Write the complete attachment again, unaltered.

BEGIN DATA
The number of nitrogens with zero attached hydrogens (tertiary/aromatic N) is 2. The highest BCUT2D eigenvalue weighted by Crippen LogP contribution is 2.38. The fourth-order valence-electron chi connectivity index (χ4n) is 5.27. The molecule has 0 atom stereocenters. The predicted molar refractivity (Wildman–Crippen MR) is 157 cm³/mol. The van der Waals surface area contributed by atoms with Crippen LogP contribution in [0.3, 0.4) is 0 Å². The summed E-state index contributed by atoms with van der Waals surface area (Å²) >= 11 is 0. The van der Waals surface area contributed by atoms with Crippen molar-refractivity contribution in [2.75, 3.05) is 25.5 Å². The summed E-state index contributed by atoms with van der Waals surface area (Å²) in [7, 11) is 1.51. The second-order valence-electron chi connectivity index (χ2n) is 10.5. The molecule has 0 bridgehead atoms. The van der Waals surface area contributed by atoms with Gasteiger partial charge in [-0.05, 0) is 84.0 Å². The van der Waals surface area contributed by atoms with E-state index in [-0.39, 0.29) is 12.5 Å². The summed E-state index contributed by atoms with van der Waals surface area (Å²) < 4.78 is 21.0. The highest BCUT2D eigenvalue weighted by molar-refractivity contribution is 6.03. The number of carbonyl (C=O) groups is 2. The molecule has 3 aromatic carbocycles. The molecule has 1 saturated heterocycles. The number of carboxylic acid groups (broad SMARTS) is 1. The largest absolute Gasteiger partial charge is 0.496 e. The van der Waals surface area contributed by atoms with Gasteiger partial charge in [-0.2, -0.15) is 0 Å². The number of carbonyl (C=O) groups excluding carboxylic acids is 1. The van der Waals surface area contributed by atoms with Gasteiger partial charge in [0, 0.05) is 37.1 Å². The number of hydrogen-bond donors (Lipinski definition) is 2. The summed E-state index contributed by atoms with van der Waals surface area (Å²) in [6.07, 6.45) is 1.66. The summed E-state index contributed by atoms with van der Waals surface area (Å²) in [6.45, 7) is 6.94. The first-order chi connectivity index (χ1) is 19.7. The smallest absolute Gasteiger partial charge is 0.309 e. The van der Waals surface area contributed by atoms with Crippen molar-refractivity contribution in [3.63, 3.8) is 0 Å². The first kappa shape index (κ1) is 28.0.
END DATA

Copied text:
The number of nitrogens with zero attached hydrogens (tertiary/aromatic N) is 2. The highest BCUT2D eigenvalue weighted by Crippen LogP contribution is 2.38. The fourth-order valence-electron chi connectivity index (χ4n) is 5.27. The molecule has 0 atom stereocenters. The predicted molar refractivity (Wildman–Crippen MR) is 157 cm³/mol. The van der Waals surface area contributed by atoms with Crippen LogP contribution in [0.3, 0.4) is 0 Å². The summed E-state index contributed by atoms with van der Waals surface area (Å²) >= 11 is 0. The van der Waals surface area contributed by atoms with Crippen molar-refractivity contribution in [2.75, 3.05) is 25.5 Å². The summed E-state index contributed by atoms with van der Waals surface area (Å²) in [7, 11) is 1.51. The second-order valence-electron chi connectivity index (χ2n) is 10.5. The molecule has 0 bridgehead atoms. The van der Waals surface area contributed by atoms with Gasteiger partial charge in [-0.05, 0) is 84.0 Å². The van der Waals surface area contributed by atoms with E-state index in [-0.39, 0.29) is 12.5 Å². The summed E-state index contributed by atoms with van der Waals surface area (Å²) < 4.78 is 21.0. The highest BCUT2D eigenvalue weighted by molar-refractivity contribution is 6.03. The number of carbonyl (C=O) groups is 2. The molecule has 3 aromatic carbocycles. The molecule has 1 saturated heterocycles. The number of carboxylic acid groups (broad SMARTS) is 1. The largest absolute Gasteiger partial charge is 0.496 e. The van der Waals surface area contributed by atoms with Gasteiger partial charge in [-0.2, -0.15) is 0 Å². The number of carbonyl (C=O) groups excluding carboxylic acids is 1. The van der Waals surface area contributed by atoms with Gasteiger partial charge in [0, 0.05) is 37.1 Å². The number of hydrogen-bond donors (Lipinski definition) is 2. The summed E-state index contributed by atoms with van der Waals surface area (Å²) in [6.07, 6.45) is 1.66. The summed E-state index contributed by atoms with van der Waals surface area (Å²) in [6.45, 7) is 6.94. The first-order chi connectivity index (χ1) is 19.7. The smallest absolute Gasteiger partial charge is 0.309 e. The van der Waals surface area contributed by atoms with Crippen molar-refractivity contribution in [3.63, 3.8) is 0 Å². The first kappa shape index (κ1) is 28.0.